I have not had a new entry since late March and a lot has happened between then and now. A LOT – LIFE CHANGING EVENTS.
- Attacked by a dog
- Son diagnosed with a cancer-like condition, had a bone graph and was in a wheel chair
- Daughter turned 13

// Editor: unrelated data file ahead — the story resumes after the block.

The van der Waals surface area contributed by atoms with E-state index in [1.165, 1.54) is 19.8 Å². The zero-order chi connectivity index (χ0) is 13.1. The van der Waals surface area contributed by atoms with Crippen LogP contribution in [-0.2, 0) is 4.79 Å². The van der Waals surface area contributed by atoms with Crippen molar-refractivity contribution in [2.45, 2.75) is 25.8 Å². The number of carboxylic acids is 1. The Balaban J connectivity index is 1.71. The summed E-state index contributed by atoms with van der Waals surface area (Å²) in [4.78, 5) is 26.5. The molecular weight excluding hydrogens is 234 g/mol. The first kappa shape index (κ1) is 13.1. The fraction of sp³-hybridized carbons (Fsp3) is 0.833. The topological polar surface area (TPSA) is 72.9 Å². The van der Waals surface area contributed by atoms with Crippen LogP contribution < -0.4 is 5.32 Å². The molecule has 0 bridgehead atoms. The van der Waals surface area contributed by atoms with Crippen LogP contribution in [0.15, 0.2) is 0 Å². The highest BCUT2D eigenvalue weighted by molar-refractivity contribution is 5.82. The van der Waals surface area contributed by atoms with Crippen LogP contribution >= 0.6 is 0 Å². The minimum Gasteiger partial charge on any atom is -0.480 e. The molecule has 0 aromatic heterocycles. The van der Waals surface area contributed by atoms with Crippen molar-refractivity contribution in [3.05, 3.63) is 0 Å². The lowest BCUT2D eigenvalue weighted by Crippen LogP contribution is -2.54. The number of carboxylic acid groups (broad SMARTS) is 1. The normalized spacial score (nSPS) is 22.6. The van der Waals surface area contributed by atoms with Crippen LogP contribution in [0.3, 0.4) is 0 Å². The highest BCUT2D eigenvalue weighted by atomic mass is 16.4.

Yes, I, the crazy dog lover who goes to the dog park every single day and has had a dog her whole life, was attacked on March 31. Very long story short, my neighbor’s dog got loose and she was not home. I was on the sidewalk in front of her house deciding what I should do when the 150 pound Rottweiler mix lunged toward me. He seemed to be going for my face but I blocked him with my arm. Thank goodness because muscles were actually hanging out of my arm when it was over. He actually got my arm and leg a few times. Thank goodness for another neighbor, who in spite of having a baby in a Snuggy on his chest, beat the dog off me because the dog was not going to stop. Unfortunately, my daughter, who is now 13, witnessed the whole thing from maybe 10 feet away. We both still have nightmares. Mine often include seeing her face watching the attack. Thank goodness it was me and not Andi. I did end up with five stitches in my arm, a nasty infection, permanent scars on my arm and leg, a little bit of nerve damage and a new fear of strange dogs. Yes, the neighbor is taking care of things through her insurance and the dog no longer lives on my street.